For me, anyway, it’s not working.
Having used GMail for more than 10 years and with more than 100K messages in my archive, I’ve developed a set of filters and habits that work well (enough) and are hard to undo. At this writing, I have close to 300 filters that mung various newsletters, group messages, and others.
I also disabled the Tabs feature that came out a couple of years ago because it was working at cross purposes to my filters. I’m seeing too many folks who are missing important emails because Gmail is automatically moving things into those tabs.
What I like about Inbox
Swipe to mark-as-read or to snooze is pretty cool. It takes a while to decide how long to snooze an item, but a new scheme emerges quickly. It’s somewhat better than starring items, because it defers action until a time specific. With stars, messages can hang around for months.
What I miss
All this tapping and swiping feels like more work. Maybe it’ll get easier.
As far as I can tell, there’s no way to use the email to create a new calendar entry. Snoozing is not the same as adding a calendar entry.
For example, someone sends me an email about meeting. The message contains the date and time of the meeting along with a sketch of the agenda and other pertinent details. I can click on the date and time, which Gmail renders as hyperlinks, and create a new calendar item with for that time, using the email’s subject line as the appointment title. The Google calendar entry contains a link back to the email for details.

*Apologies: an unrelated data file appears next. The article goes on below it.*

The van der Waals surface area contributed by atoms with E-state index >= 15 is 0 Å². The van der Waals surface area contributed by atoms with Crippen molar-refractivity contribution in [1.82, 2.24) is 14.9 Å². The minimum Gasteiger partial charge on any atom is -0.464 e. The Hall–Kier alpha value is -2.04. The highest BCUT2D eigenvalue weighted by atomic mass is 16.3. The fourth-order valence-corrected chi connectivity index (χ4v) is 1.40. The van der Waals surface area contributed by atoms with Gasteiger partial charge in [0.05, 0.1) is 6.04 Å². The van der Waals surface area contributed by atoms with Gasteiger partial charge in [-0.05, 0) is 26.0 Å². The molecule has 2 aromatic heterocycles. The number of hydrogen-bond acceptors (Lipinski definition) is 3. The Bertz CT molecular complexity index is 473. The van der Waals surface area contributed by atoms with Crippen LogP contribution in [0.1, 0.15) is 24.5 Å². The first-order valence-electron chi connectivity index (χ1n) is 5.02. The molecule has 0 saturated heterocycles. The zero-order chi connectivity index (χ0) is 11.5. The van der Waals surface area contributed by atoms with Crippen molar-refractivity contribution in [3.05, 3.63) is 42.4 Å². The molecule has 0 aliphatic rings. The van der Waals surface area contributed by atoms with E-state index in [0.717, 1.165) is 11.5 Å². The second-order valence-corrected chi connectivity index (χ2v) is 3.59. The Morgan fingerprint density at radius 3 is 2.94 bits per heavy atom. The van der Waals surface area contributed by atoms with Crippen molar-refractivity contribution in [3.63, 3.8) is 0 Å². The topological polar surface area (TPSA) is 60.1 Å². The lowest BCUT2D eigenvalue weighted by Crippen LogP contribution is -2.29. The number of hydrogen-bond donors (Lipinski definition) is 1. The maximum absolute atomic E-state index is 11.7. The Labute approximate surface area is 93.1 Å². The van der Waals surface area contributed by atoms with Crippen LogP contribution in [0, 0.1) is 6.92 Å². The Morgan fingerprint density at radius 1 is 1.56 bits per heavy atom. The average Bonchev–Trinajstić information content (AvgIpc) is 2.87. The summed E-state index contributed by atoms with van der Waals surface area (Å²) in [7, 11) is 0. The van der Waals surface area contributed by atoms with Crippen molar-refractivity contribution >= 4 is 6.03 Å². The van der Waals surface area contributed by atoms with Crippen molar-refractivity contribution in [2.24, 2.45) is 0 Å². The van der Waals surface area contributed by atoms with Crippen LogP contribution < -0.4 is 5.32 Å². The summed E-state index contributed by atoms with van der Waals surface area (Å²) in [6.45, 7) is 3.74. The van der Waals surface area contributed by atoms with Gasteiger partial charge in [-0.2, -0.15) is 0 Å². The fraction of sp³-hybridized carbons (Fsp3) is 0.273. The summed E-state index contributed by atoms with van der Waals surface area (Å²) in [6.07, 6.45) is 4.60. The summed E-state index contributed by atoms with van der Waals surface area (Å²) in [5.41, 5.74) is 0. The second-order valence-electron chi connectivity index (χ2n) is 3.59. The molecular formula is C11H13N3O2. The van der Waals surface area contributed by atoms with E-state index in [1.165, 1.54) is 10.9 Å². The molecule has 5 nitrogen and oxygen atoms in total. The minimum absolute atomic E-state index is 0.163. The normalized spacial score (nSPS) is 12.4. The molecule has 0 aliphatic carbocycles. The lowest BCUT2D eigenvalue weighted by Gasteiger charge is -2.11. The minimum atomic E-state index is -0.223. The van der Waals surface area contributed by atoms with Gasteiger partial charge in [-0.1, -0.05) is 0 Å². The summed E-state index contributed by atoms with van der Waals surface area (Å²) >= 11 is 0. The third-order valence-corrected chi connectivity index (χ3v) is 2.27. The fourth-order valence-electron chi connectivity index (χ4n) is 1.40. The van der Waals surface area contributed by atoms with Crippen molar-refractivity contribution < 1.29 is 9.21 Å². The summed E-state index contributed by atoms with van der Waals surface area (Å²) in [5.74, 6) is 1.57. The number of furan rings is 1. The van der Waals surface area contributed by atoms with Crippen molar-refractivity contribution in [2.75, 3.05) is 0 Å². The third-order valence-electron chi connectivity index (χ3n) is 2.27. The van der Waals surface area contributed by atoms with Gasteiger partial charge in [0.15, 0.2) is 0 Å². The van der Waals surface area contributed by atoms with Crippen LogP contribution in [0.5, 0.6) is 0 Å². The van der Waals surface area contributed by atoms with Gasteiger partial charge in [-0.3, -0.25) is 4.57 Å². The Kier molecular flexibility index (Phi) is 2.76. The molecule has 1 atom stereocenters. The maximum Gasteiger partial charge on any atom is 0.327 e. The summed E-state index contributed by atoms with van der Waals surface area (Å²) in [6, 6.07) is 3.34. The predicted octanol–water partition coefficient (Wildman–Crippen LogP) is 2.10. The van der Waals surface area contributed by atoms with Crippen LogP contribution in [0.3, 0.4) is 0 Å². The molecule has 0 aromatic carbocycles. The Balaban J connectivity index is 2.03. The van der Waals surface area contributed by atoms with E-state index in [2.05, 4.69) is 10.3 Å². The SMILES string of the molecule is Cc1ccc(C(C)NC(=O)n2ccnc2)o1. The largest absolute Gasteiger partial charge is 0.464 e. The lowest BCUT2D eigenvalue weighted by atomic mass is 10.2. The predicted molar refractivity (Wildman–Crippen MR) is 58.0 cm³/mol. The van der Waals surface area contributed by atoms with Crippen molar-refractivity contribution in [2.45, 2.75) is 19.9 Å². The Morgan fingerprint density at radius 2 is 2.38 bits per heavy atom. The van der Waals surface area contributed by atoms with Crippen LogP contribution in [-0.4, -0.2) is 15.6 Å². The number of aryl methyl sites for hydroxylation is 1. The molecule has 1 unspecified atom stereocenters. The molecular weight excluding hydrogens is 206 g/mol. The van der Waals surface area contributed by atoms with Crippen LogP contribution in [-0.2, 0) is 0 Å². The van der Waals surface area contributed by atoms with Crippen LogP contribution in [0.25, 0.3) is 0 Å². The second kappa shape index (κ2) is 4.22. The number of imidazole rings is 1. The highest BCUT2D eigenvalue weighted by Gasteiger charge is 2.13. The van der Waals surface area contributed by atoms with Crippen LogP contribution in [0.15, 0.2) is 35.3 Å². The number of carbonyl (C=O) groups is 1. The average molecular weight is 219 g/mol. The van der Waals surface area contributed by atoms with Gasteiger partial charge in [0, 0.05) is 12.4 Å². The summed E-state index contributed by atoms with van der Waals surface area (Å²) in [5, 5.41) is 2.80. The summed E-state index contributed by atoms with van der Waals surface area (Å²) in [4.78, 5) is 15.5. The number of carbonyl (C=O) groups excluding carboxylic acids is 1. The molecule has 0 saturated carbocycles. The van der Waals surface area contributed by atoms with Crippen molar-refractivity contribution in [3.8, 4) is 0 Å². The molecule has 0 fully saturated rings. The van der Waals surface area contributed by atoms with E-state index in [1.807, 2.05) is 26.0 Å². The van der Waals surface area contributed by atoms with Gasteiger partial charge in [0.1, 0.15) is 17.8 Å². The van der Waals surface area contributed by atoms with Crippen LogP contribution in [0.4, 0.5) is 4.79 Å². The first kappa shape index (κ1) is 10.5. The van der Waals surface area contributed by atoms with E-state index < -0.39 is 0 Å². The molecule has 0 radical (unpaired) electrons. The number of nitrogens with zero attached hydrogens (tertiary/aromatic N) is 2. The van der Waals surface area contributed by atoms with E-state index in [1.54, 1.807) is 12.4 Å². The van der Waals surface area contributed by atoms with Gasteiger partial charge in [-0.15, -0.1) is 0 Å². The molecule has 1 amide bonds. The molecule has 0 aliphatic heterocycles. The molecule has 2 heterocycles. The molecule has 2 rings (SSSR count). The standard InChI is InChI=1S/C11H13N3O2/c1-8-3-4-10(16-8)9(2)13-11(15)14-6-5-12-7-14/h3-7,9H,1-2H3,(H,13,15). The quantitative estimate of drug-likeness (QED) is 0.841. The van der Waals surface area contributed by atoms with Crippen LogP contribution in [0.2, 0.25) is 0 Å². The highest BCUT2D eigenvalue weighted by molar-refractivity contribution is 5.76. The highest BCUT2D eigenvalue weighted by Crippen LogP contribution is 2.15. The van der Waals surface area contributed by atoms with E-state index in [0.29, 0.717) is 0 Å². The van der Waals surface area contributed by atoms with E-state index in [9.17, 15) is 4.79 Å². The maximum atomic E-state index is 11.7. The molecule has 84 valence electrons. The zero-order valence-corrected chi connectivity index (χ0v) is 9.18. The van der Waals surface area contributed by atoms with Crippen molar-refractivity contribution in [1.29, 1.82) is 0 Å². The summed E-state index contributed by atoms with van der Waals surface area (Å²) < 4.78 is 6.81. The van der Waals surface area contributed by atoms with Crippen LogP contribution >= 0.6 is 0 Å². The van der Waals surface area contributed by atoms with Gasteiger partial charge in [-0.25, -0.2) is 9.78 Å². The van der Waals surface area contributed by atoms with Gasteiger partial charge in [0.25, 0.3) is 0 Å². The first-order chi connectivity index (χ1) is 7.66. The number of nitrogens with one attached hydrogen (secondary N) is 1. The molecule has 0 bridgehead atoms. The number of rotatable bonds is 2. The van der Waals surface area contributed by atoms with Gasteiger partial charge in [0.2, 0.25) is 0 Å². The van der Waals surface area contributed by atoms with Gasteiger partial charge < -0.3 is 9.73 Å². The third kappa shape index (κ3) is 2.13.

To be fair, the Gmail app on iOS doesn’t support this, either.
I’m my own problem
We gave up our landline phone five years ago and use our cellphones for all calls, as well as texting, email, social media, calendar, camera, games, etc.
Even so, when we come home, I still miss the answering machine that gathered messages while we were away.
I know that I’m relying on habits, reinforced by these filters, to keep email the way I like it.
I have friends who still grieve the loss of WordPerfect 5.1, with the beloved Reveal Codes feature. Others manage to keep the Eudora client limping along with paper clips and duct tape. When/if they have to use another email service, they regularly complain about the loss of productivity.
I’m on a path to become those people.
Email is the hub of my communication, but there are already pressures to change.
- Most people under 30 don’t use email unless required to do so by work or some external force.
- I belong to an organization that does its best coordination by way of group text messages.
- Other messaging apps and services (some of which I use, many I don’t)
- For many people, particularly older folks, email is so loaded with spam and junk that it’s stopped being a safe, useful, or fun place.
I don’t know if new email clients, such as those from Google, Microsoft, or Apple, will reverse that trend. I doubt it.
Just as social media supplanted newsgroups, listserv group messages, and the like, other services are replacing email for the one-to-one and one-to-many types of communications.
A key element to finding new solutions is the willingness to abandon what’s old and, gulp, what works. The new thing may not work as well as the old thing. It may force a change of work patterns.
Change comes hard to those who are heavily invested in familiar ways of working.